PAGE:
John Ritenbaugh, citing the maxim that 'the apple doesn't fall very far from the tree,' suggests that the nation of Israel and the Israel of God, having the same aggresive, controlling, and contentious spirit as their forefather Jacob, must learn to let Go. . .
John Reid observes that many people live in a state of discontent. Ironically, what they set their hearts upon (wealth, power, influence) often displaces the love for family and a relationship with God. True riches consist of godly character coupled with c. . .
Of all animals, sheep need the most care and are extremely vulnerable to predators, pests, and fear, leading to extremely dependent and trusting behavior.
Noah is an outstanding example of persevering through a dreadful experience. Not only did he persevere through the Flood, but also through 120 years of preparations.
In God's plan, the development of uncompromising character requires struggle and sacrifice. Our victory requires continual drill, tests and development of discipline.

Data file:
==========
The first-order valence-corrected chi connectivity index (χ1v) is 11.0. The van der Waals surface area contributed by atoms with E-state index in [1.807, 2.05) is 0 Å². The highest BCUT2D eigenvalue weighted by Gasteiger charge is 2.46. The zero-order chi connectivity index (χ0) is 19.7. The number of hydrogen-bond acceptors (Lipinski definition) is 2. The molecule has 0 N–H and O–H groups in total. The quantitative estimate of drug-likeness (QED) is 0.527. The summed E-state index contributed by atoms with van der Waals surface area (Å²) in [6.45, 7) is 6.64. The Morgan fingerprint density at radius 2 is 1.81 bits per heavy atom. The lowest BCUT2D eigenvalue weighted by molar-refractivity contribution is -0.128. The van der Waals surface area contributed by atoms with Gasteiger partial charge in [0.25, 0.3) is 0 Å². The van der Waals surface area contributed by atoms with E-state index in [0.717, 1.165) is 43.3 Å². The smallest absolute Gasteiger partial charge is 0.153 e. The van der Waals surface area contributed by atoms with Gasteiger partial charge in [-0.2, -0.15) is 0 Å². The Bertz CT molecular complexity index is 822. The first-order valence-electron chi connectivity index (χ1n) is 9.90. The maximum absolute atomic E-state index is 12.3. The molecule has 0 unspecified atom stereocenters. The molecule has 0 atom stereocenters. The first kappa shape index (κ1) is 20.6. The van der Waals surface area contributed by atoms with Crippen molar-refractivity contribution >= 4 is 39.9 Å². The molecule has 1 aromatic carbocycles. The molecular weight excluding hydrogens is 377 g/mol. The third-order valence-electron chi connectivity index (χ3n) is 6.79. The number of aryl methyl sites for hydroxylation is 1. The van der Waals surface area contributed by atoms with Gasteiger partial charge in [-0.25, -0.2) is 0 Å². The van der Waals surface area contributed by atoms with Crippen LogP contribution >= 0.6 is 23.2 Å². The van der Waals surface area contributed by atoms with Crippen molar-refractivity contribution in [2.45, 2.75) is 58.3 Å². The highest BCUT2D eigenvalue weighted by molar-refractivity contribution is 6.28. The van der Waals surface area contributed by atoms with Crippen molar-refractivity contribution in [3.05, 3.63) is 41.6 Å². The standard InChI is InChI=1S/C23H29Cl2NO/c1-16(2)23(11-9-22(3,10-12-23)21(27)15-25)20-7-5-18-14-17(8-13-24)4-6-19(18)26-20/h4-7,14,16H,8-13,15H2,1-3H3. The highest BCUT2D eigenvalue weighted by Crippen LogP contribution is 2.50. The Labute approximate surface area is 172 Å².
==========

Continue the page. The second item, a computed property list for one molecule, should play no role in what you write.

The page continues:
As we approach the coming self-examination prior to Passover, we can apply six significant lessons taught to ancient Israel through the book of Lamentations.
Adam sinned, having abdicated his leadership position. His posterity has been cursed with overwhelming toil just to stay ahead. We are perfected by hardship.
Like the Old Testament examples, the Corinthians had a careless presumption, allowing themselves to lust, fornicate, tempt God, and murmur.
Grace places limits on our freedom, training us for the Kingdom of God. Our behavior must be clearly distinguishable from the non-believers in society.
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